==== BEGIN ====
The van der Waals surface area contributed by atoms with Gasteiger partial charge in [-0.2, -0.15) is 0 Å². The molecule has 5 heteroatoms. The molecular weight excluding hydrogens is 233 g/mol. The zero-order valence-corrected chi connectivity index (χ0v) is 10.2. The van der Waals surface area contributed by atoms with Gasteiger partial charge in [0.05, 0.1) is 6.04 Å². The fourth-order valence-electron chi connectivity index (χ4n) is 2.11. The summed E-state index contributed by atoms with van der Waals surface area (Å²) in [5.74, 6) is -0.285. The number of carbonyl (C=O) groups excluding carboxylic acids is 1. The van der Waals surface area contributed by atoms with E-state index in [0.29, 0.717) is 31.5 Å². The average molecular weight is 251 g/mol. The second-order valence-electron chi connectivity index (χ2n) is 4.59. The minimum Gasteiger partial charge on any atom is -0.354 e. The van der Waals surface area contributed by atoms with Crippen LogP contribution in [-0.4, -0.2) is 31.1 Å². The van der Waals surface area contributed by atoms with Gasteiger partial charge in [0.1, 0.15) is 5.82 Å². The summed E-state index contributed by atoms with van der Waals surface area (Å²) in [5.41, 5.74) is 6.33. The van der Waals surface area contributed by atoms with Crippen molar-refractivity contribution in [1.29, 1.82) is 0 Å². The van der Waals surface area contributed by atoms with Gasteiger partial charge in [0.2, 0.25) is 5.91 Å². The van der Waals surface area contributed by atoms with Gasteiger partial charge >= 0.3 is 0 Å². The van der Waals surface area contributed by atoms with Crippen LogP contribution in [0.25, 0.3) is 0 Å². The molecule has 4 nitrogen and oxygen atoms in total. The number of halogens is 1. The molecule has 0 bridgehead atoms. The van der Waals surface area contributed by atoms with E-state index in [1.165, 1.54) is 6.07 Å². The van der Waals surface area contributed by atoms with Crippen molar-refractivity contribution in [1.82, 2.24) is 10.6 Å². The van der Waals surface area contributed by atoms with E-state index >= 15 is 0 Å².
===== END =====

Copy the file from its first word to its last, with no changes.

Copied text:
The van der Waals surface area contributed by atoms with Gasteiger partial charge in [-0.2, -0.15) is 0 Å². The molecule has 5 heteroatoms. The molecular weight excluding hydrogens is 233 g/mol. The zero-order valence-corrected chi connectivity index (χ0v) is 10.2. The van der Waals surface area contributed by atoms with Gasteiger partial charge in [0.05, 0.1) is 6.04 Å². The fourth-order valence-electron chi connectivity index (χ4n) is 2.11. The summed E-state index contributed by atoms with van der Waals surface area (Å²) in [5.74, 6) is -0.285. The number of carbonyl (C=O) groups excluding carboxylic acids is 1. The van der Waals surface area contributed by atoms with E-state index in [0.29, 0.717) is 31.5 Å². The average molecular weight is 251 g/mol. The second-order valence-electron chi connectivity index (χ2n) is 4.59. The minimum Gasteiger partial charge on any atom is -0.354 e. The van der Waals surface area contributed by atoms with Crippen LogP contribution in [-0.4, -0.2) is 31.1 Å². The van der Waals surface area contributed by atoms with Gasteiger partial charge in [0.1, 0.15) is 5.82 Å². The summed E-state index contributed by atoms with van der Waals surface area (Å²) in [5.41, 5.74) is 6.33. The van der Waals surface area contributed by atoms with Crippen molar-refractivity contribution in [1.29, 1.82) is 0 Å². The van der Waals surface area contributed by atoms with Gasteiger partial charge in [0.2, 0.25) is 5.91 Å². The van der Waals surface area contributed by atoms with Gasteiger partial charge >= 0.3 is 0 Å². The van der Waals surface area contributed by atoms with Crippen LogP contribution in [0.25, 0.3) is 0 Å². The molecule has 4 nitrogen and oxygen atoms in total. The number of halogens is 1. The molecule has 0 bridgehead atoms. The van der Waals surface area contributed by atoms with E-state index in [1.165, 1.54) is 6.07 Å². The van der Waals surface area contributed by atoms with Crippen molar-refractivity contribution in [1.82, 2.24) is 10.6 Å². The van der Waals surface area contributed by atoms with E-state index >= 15 is 0 Å².